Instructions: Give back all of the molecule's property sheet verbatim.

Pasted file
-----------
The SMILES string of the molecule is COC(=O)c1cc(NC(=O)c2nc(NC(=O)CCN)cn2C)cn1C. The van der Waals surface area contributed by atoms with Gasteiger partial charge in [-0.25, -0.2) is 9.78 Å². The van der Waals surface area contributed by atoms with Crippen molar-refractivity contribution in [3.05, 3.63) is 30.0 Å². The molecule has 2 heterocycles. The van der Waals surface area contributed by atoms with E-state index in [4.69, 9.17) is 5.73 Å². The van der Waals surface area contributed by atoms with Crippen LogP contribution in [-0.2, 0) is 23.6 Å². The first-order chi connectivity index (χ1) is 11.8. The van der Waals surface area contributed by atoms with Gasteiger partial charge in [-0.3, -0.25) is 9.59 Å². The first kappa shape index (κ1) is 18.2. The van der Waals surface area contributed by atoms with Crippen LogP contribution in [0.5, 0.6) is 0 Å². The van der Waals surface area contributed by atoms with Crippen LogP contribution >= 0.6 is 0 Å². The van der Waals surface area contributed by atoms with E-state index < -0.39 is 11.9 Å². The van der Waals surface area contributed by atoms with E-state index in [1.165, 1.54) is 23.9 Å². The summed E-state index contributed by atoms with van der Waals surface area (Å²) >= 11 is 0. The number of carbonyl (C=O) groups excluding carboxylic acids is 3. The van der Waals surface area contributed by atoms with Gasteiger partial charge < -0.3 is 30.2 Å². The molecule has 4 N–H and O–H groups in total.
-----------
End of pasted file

The SMILES string of the molecule is COC(=O)c1cc(NC(=O)c2nc(NC(=O)CCN)cn2C)cn1C. The van der Waals surface area contributed by atoms with Gasteiger partial charge in [-0.25, -0.2) is 9.78 Å². The van der Waals surface area contributed by atoms with Crippen molar-refractivity contribution in [3.05, 3.63) is 30.0 Å². The molecule has 2 heterocycles. The van der Waals surface area contributed by atoms with E-state index in [4.69, 9.17) is 5.73 Å². The van der Waals surface area contributed by atoms with Crippen LogP contribution in [-0.2, 0) is 23.6 Å². The first-order chi connectivity index (χ1) is 11.8. The van der Waals surface area contributed by atoms with Gasteiger partial charge in [-0.3, -0.25) is 9.59 Å². The first kappa shape index (κ1) is 18.2. The van der Waals surface area contributed by atoms with Crippen LogP contribution in [0.5, 0.6) is 0 Å². The van der Waals surface area contributed by atoms with Crippen LogP contribution >= 0.6 is 0 Å². The van der Waals surface area contributed by atoms with E-state index < -0.39 is 11.9 Å². The van der Waals surface area contributed by atoms with E-state index in [1.165, 1.54) is 23.9 Å². The summed E-state index contributed by atoms with van der Waals surface area (Å²) >= 11 is 0. The number of carbonyl (C=O) groups excluding carboxylic acids is 3. The van der Waals surface area contributed by atoms with Gasteiger partial charge < -0.3 is 30.2 Å². The molecule has 4 N–H and O–H groups in total.